WEOS Finger Lakes Public Radio

Karen DeWitt

Karen DeWitt is Capitol Bureau Chief for New York State Public Radio, a network of 10 public radio stations in New York State. She has covered state government and politics for the network since 1990.

She is also a regular contributor to the statewide public television program about New York State government, New York Now. She appears on the reporter’s roundtable segment, and interviews newsmakers. 

Karen previously worked for WINS Radio, New York, and has written for numerous publications, including Adirondack Life and the Albany newsweekly Metroland.

She is a past recipient of the prestigious Walter T. Brown Memorial award for excellence in journalism, from the Legislative Correspondents Association, and was named Media Person of the Year for 2009 by the Women’s Press Club of New York State.

Karen is a graduate of the State University of New York at Geneseo.

A report by the state Comptroller finds that New York ranks number one in being shortchanged in tax money from the federal government.

A report by Comptroller Tom DiNapoli finds New Yorkers gave $26.6 billion more dollars in tax money in 2018 to the federal government than they got back, ranking it 50th among the 50 states.

“We are part of a very small number of states that are net donors to the federal government,” said Di Napoli who said New York’s congressional delegation should push the issue during budget negotiations.

Democrats who lead the state Senate approved several measures on Thursday to make it easier to vote. But a newly energized Republican minority wanted to talk about other topics, such as worries about undocumented immigrants voting and whether to repeal recently enacted bail reform measures.

On the second day of the legislative session, the Senate lost no time in acting on a number of bills to allow more voter participation. 

There was a somber tone to Gov. Andrew Cuomo’s 10th State of the State message in a year where the state is facing a $6 billion deficit and reeling from a recent spate of hate crimes, including a stabbing incident at a rabbi’s house outside New York City.

“It is going to be a challenging year,” Cuomo said Wednesday.

Cuomo said recent events have been frightening, including an earthquake in Puerto Rico, deep and bitter political divides, and the attack on Orthodox Jews celebrating Hanukkah that injured five, one severely.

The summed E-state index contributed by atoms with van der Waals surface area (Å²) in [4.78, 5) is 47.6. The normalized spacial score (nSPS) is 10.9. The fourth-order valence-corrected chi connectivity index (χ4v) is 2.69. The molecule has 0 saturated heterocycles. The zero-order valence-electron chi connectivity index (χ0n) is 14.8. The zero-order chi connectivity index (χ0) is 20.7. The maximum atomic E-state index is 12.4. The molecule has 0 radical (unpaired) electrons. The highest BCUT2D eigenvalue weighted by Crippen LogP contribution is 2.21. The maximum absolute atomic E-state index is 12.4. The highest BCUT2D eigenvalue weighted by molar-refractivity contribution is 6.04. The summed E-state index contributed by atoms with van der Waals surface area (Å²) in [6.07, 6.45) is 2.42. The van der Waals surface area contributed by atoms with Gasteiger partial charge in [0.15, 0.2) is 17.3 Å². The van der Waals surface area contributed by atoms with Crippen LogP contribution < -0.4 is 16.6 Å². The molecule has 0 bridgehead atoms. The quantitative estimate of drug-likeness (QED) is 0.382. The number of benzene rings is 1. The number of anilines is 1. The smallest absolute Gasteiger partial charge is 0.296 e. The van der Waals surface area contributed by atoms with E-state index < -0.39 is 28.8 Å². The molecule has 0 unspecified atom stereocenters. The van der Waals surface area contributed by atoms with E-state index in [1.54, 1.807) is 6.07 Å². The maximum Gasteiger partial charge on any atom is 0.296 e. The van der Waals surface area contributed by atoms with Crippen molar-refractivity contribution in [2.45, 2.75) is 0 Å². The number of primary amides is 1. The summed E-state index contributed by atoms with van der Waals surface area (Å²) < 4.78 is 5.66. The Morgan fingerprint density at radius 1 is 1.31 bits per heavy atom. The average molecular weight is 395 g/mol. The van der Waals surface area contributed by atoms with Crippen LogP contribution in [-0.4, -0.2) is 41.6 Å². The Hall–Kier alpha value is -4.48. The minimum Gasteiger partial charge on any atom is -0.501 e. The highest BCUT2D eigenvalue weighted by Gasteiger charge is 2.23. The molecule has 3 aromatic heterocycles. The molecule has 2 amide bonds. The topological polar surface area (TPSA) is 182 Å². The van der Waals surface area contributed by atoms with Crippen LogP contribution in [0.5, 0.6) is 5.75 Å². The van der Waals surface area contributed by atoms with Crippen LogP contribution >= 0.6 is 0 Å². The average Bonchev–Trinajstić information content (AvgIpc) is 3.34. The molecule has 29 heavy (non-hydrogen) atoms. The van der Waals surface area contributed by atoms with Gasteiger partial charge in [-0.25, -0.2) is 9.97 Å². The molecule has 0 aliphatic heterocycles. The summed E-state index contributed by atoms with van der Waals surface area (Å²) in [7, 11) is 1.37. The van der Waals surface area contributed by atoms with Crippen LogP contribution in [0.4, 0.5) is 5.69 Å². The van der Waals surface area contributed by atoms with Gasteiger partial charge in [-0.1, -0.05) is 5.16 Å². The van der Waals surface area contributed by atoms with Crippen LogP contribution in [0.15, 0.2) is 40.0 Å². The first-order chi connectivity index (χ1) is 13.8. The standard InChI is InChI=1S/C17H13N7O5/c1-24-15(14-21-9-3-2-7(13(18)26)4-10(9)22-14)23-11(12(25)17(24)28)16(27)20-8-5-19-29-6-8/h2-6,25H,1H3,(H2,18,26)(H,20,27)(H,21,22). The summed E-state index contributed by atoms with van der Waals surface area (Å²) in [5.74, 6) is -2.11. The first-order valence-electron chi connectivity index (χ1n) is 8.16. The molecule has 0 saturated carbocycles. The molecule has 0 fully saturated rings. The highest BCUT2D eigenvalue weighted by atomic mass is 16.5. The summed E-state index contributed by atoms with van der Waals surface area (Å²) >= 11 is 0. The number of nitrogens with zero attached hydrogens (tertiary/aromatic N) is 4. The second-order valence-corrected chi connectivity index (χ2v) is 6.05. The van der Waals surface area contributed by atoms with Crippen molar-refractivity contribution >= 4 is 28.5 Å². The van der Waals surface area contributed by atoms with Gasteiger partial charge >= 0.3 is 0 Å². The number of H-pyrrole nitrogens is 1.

The minority party Republicans in the state Assembly have a new leader.

Will Barclay from the Syracuse area replaces Brian Kolb, who resigned after being charged with drunken driving on New Year’s Eve.

GOP members, who hold less than one-third of the total seats in the Assembly, spent less than an hour in a closed-door meeting to elect Barclay as their new leader.

Among some top state Democrats, there are some cracks in the support for criminal justice reforms in 2020 that have eliminated most forms of cash bail. Gov. Andrew Cuomo and the state's attorney general are among those now saying they are open to making some changes. 

Over the New Year’s holiday, Gov. Andrew Cuomo announced that New York’s health care providers will see a 1% drop in the reimbursements they receive for the government-funded Medicaid health care program.

It’s part of an effort to reduce a multi-billion-dollar budget gap that the state is facing.

On Jan. 1, several new laws take effect in New York, including major changes to the criminal justice system.

New York will end cash bail for people accused of nonviolent crimes, and prosecutors will have to promptly turn over to defendants the evidence that they have against them. 

New York state begins the new year with the biggest budget deficit since the Great Recession, estimated at $5 billion to $6 billion. 

With support from Gov. Andrew Cuomo and many members of the state legislature, 2020 could be the year when New York legalizes the adult use of recreational marijuana.

But the issue has become complicated by a widespread lung ailment linked to vaping. 

A measure to legalize cannabis for adults was proposed in 2019, as part of the state budget. It did not make it into the final spending plan, and it failed to win enough support to pass as a standalone bill in the state Senate.

Republican State Sen. Rich Funke announced Tuesday that he will not seek re-election to the 55th State Senate District.

Funke made the announcement on YouTube, saying he wanted to decide when it was time to leave office.

"I also believe in term limits, so I will end my time in elected office next year on my own terms," Funke said in a YouTube video released Tuesday morning.

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